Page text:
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I won’t miss waiting for the next financial disaster because we haven’t dealt with the underlying causes of the last one. Nor will I be disappointed not to experience the results of the proto-fascism that’s rearing its grisly head right now. It’s the sheer idiocy, the sheer wrongheadedness of the response that beggars belief. I mean, your society’s broken, so who should we blame? Should we blame the rich, powerful people who caused it? No, let’s blame the people with no power and no money and these immigrants who don’t even have the vote, yeah it must be their fucking fault. Iain Banks, final interview 2013
Welcome to the 1970s – now seen as the decade that tastes forgot ... All this happened on television. It Was Alright in the 1970s, Channel 4 2014
In 1970 protesters targeted the Miss World contest in London. ibid.
I want to be raped!’ ibid. Butterflies monologue
Nowhere did we smoke more it would seem than on television. ibid.
Only one of three TV channels ... A time before political correctness. It Was Alright in the 1970s II
What passed for seventies’ entertainment. ibid.
Where were the liberated female role models on TV? ibid.
Ford’s ‘she doesn’t know ...’ [ad nauseam] TV advertisement. ibid.
The Man Alive Report: Public Disgrace 1976 ... ‘Gay shirts ... I have in every way leaned backwards to be absolutely sure of my facts.’ ibid. rozzer
Sez Les 1972: The sketch show’s camp stereotype made regular appearances in silly outfits. ibid.
In ’70’s light entertainment camp was king or queen. ibid.
The Black and White Minstrel Show 1958 to 1978. ibid.
The Goodies’ South African ‘nig-nogs’ sketch. ibid.
Curry and Chips 1969 London Weekend TV: ‘Woman shot rather than raped’ sketch ... axed after six episodes. ibid.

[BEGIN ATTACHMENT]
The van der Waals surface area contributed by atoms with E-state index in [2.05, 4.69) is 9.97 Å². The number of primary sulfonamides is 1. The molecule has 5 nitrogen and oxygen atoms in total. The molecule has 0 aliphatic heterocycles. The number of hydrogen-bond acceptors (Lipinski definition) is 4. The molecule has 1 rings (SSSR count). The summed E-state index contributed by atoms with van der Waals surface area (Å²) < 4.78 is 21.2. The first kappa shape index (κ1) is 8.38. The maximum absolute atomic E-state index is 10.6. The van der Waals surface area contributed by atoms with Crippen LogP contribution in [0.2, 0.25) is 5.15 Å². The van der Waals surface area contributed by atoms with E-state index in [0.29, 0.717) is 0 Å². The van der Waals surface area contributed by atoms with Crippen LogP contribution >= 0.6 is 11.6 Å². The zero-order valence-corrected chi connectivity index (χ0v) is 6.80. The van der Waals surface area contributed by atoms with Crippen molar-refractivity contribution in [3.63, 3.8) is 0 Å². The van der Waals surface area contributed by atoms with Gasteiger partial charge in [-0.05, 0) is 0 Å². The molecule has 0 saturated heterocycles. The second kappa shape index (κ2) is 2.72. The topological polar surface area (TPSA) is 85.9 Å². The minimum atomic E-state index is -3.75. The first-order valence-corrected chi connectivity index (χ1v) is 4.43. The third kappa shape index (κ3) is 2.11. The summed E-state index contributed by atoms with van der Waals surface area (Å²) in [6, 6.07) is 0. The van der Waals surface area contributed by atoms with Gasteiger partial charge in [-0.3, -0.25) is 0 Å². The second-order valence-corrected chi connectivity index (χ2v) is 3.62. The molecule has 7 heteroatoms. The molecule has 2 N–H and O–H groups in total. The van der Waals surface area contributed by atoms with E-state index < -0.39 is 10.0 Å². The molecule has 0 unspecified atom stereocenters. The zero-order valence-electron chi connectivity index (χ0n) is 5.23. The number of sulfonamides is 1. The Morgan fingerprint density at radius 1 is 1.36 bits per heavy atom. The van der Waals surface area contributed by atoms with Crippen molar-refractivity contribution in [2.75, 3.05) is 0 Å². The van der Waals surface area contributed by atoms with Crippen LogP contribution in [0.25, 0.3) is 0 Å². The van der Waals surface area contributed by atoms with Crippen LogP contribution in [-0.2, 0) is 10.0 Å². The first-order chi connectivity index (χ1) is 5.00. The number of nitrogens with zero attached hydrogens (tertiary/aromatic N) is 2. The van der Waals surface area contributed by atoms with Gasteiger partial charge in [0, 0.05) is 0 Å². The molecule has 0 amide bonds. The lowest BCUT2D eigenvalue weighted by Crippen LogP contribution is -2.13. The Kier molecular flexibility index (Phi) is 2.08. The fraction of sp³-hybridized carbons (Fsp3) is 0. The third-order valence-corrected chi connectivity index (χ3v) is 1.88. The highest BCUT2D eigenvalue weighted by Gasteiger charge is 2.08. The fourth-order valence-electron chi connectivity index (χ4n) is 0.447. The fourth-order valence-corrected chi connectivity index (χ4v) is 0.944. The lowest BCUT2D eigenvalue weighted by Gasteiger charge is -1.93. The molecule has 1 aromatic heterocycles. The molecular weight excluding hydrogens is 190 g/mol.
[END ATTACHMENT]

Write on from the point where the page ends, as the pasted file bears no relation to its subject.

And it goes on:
Love thy Neighbour: Sambos … spades … ibid.
1977: Mind Your Language. ibid.
Waitress: Would you like to order, sir?
Margaret Thatcher: Yes. I would like a steak.
Waitress: How do you like it?
Margaret Thatcher: Oh, raw please.
Waitress: What about the vegetables?
Margaret Thatcher: Oh, they’ll have the same as me. Spitting Image
... Who has the moral courage to expose and root out those who try to rot us from within and hold us to ransom by anarchy, blackmail and brute force?
The Communist Trojan Horse is in our midst with its fellow-travellers wriggling their maggoty way inside its belly. Only firm and dynamic leadership can deal with this; it requires high moral courage. The Daily Telegraph, letter from General Walter Walker
This pageantry cloaks the British constitution. But what’s really at its heart? Have you ever heard of parts of it called Misc 7, OD, Odsa, Gen 29, Misc 94 or the LF – what do you think they are? In some ways these organisations are more secret than MI5 or MI6. And there are many more of them. These mysterious initials are amongst any prime minister’s most closely regarded secrets. These are the organisations who have really decided critical national issues over the last ten years. Duncan Campbell, Secret Society: The Secret Constitution: Secret Government Committees, BBC 1987
That power is most vulnerable but most critical at the time of a general election. In the last two elections outgoing governments used such committees for unusual tactics, which like details of the committees themselves, have no place in the textbooks that are supposed to teach us about the British constitution. ibid.
The tragic-comedy of Britain in the 1970s: it was a bad hair decade. Students were revolting. Militant unions were striking. Force was met with force. Asset-strippers were flourishing. As inflation and unemployment rocketed. The Lost World of the Seventies: A Report by Michael Cockerell, BBC 2012